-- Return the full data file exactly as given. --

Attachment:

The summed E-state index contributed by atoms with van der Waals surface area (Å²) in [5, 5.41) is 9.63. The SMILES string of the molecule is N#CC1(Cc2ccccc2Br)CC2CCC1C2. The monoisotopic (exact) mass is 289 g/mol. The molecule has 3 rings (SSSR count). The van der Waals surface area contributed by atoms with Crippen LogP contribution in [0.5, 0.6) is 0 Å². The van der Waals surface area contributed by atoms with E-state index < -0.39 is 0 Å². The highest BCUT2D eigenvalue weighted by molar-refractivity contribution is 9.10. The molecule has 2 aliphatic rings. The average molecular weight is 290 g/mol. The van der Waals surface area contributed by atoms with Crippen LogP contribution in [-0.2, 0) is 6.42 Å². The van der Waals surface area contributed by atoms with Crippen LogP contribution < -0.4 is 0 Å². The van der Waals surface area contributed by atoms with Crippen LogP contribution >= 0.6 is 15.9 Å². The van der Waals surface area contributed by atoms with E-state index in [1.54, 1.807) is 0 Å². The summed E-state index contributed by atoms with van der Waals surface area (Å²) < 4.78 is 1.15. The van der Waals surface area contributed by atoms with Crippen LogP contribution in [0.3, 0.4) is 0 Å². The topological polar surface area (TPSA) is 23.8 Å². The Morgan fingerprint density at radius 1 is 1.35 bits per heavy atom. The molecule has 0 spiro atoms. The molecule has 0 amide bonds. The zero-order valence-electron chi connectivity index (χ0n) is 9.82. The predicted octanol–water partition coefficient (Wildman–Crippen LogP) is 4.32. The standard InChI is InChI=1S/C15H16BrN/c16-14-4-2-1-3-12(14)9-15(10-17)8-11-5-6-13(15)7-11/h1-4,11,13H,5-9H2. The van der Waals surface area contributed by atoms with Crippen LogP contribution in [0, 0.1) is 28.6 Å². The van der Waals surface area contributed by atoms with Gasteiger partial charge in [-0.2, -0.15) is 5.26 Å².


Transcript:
The summed E-state index contributed by atoms with van der Waals surface area (Å²) in [5, 5.41) is 9.63. The SMILES string of the molecule is N#CC1(Cc2ccccc2Br)CC2CCC1C2. The monoisotopic (exact) mass is 289 g/mol. The molecule has 3 rings (SSSR count). The van der Waals surface area contributed by atoms with Crippen LogP contribution in [0.5, 0.6) is 0 Å². The van der Waals surface area contributed by atoms with E-state index < -0.39 is 0 Å². The highest BCUT2D eigenvalue weighted by molar-refractivity contribution is 9.10. The molecule has 2 aliphatic rings. The average molecular weight is 290 g/mol. The van der Waals surface area contributed by atoms with Crippen LogP contribution in [-0.2, 0) is 6.42 Å². The van der Waals surface area contributed by atoms with Crippen LogP contribution < -0.4 is 0 Å². The van der Waals surface area contributed by atoms with Crippen LogP contribution >= 0.6 is 15.9 Å². The van der Waals surface area contributed by atoms with E-state index in [1.54, 1.807) is 0 Å². The summed E-state index contributed by atoms with van der Waals surface area (Å²) < 4.78 is 1.15. The van der Waals surface area contributed by atoms with Crippen LogP contribution in [0.3, 0.4) is 0 Å². The topological polar surface area (TPSA) is 23.8 Å². The Morgan fingerprint density at radius 1 is 1.35 bits per heavy atom. The molecule has 0 spiro atoms. The molecule has 0 amide bonds. The zero-order valence-electron chi connectivity index (χ0n) is 9.82. The predicted octanol–water partition coefficient (Wildman–Crippen LogP) is 4.32. The standard InChI is InChI=1S/C15H16BrN/c16-14-4-2-1-3-12(14)9-15(10-17)8-11-5-6-13(15)7-11/h1-4,11,13H,5-9H2. The van der Waals surface area contributed by atoms with Crippen LogP contribution in [0, 0.1) is 28.6 Å². The van der Waals surface area contributed by atoms with Gasteiger partial charge in [-0.2, -0.15) is 5.26 Å².